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Auto Loans for Good, Fair and Bad Credit

June 7, 2018
Auto Loans, Loans

Shopping for the lowest interest rate on your auto loan before you buy your next car puts you in a stronger negotiating position and saves you money over the life of your loan. If you already have a loan, you may be able to lower your monthly payment and save money by refinancing your car loan.

Find your best interest rate by comparing multiple auto loan offers. Learn more about what you need to know before you apply below.

Purchase auto loans

LenderMinimum FICOAPR*Loan amount / maximum termKey facts
MyAutoLoan



MyAutoloan review
5001.99% to 24.9%
(average: 13.9%)
$7,500 - $100,000/

84 months
  • Available in all states except Alaska and Hawaii

  • Online portal shows up to four offers for comparison via multiple hard-credit inquiries

LightStream



LightStream review
6603.09% to 7.69%
(with autopay)
$5,000 - $100,000/

Varies
  • Available in all 50 states

  • Offers Rate Beat program

  • Offers $100 loan experience guarantee

Capital One


Capital One review
500As low as 3.89%
(for excellent credit)
Min: $4,000/

72 months
  • Available in 48 states (exceptions: Alaska and Hawaii)

  • Capital One Auto Navigator® lets you pre-qualify for financing with no impact to your credit score

  • Know your rate and payment on over 3 million cars before visiting the dealership

CarFinance


CarFinance.com review
5257.99% to 14.99% $7,500 - $45,000/

72 months
  • Available in 43 states and Washington, D.C.

  • Exceptions: Hawaii, Massachusetts, Mississippi, Nevada, New Hampshire, North Dakota, Oregon
SpringboardAuto.com



SpringboardAuto review
5005% and up; max varies by state (average: 12%)$7,500 - $45,000/

72 months
  • Available in 33 states

  • Must have a history of four or more credit accounts, such as loans or lines of credit, to qualify
Consumers_AutoLoans_Logo_140

555As low as 1.74% (with discounts) $500 - $500,000/

84 months
  • Available in all 50 states

  • Offers 0.25% rate discount when you apply online; and rate discounts of up to 0.75% when you meet other criteria

  • Membership requirement: one-time $5 fee, plus savings account with $5/month minimum balance
*APR is used to evaluate the true cost of borrowing money and includes the interest rate.

Online car dealer with financing

LenderMinimum FICOAPR *Loan amount / maximum termKey facts
Carvana



Carvana review
NoneNANo restriction/

72 months
  • Apply personalized financing terms to 10,000+ cars on Carvana's website

  • Carvana has delivered cars in 48 states to date. Free delivery available in some cities.
*APR is used to evaluate the true cost of borrowing money and includes the interest rate.

Refinance auto loans

LenderMinimum FICOAPR*Minimum loan amountMaximum vehicle age & mileageKey facts
rateGenius


RateGenius review
5251.74% - 18.87%$10,00010 yrs


150,000 mi
Available in all 50 states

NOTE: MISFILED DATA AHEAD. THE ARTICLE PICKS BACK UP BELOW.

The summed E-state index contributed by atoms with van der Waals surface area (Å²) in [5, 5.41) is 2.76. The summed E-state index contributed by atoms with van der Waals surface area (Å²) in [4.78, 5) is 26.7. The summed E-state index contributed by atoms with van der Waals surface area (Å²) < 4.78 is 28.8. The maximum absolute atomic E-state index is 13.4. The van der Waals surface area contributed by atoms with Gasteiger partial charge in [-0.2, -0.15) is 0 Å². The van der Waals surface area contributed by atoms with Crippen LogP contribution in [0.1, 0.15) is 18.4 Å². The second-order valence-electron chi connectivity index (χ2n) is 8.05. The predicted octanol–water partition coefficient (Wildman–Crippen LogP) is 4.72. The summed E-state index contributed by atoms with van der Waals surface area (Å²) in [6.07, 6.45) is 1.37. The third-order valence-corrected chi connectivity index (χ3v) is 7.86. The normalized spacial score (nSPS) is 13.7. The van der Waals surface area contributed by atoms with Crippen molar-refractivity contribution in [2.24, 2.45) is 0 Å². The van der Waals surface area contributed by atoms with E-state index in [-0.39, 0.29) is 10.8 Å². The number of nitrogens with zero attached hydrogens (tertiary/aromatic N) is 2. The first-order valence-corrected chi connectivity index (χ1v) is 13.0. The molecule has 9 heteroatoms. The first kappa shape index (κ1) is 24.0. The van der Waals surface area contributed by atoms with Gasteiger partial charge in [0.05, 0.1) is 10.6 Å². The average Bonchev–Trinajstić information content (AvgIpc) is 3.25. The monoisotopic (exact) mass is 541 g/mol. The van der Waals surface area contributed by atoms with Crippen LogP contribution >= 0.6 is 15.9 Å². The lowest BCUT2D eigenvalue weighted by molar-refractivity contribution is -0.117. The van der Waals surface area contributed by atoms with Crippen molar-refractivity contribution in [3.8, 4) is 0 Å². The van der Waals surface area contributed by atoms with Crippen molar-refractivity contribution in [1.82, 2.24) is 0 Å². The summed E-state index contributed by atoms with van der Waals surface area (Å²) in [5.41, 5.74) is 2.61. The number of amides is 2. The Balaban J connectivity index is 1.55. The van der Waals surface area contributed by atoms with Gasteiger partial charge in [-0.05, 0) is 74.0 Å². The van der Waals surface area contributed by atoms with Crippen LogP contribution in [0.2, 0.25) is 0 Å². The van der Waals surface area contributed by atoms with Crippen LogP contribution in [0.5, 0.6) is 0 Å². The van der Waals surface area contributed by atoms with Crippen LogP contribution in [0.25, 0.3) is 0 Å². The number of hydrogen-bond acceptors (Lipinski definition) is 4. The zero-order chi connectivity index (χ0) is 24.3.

Requires hard credit pull for personalized loan offer
Capital One


Capital One review
5603.39% - 24.99%$7,5007 yrs


No restriction
Available in all states except Alaska and Hawaii


Prequalify with no risk to your credit score
AUTOPAY

Autopay review
6001.99% - 17.99%$5,00011 yrs


125,000 mi
Available in all 50 states


Does not require hard credit pull until offer is accepted
CarFinance

CarFinance.com review
5257.99% - 21.9%$7,5008 yrs


100,000 mi
Available in 44 states and Washington, D.C.
Requires hard credit pull for personalized loan offer
Clearlane
6403.34% - 4.84%$5,00010 yrs


125,000 mi
(varies by term)
Available in all states except Nevada


Does not require hard credit pull until offer is accepted
MyAutoLoan

MyAutoloan review
5001.84% - 29.4%$7,50010 yrs


125,000 mi
Available in all states except Alaska and Hawaii


Requires hard credit pulls (multiple offers)
LightStream

LightStream review
6603.09% - 8.94% (includes autopay discount)$5,000No restrictionsAvailable in all 50 states


Requires hard credit pull for personalized loan offer
IFS

IFS review
5502.49% - 23.99%$5,00010 yrs


100,000 mi
Available in all 50 states


Requires hard credit pull for personalized loan offer
Lending Club

Lending Club review
5103.49% - 24.99%$5,00010 yrs


120,000 mi
Available in 32 states


Does not require hard credit pull until offer is accepted
OpenRoad

OpenRoad Lending review
5001.9% - 24.9%$10,00010 yrs


150,000 mi
Available in 40 states

Requires hard credit pull for personalized loan offer
Consumers_AutoLoans_Logo_140
5551.74% - 21.99% (includes discounts) $500No restrictionsAvailable in all 50 states


Requires hard credit pull for personalized loan offer
*APR is used to evaluate the true cost of borrowing money and includes the interest rate.

Before you apply, use this auto loan calculator to estimate your monthly payment. It’s recommended that your car expenses not exceed 20% of your take-home pay. Once you apply, you can use the calculator to compare loan offers.

Use the auto loan refinance calculator to see how much you can save by refinancing.

What to know before you apply

Interest rates: The interest rate you’ll get depends on your credit score and income, the length of the loan you choose and the vehicle. If you have a loan and make consistent, on-time payments and your credit score improves, you may be able to refinance your car loan to get a better rate and lower your monthly payment.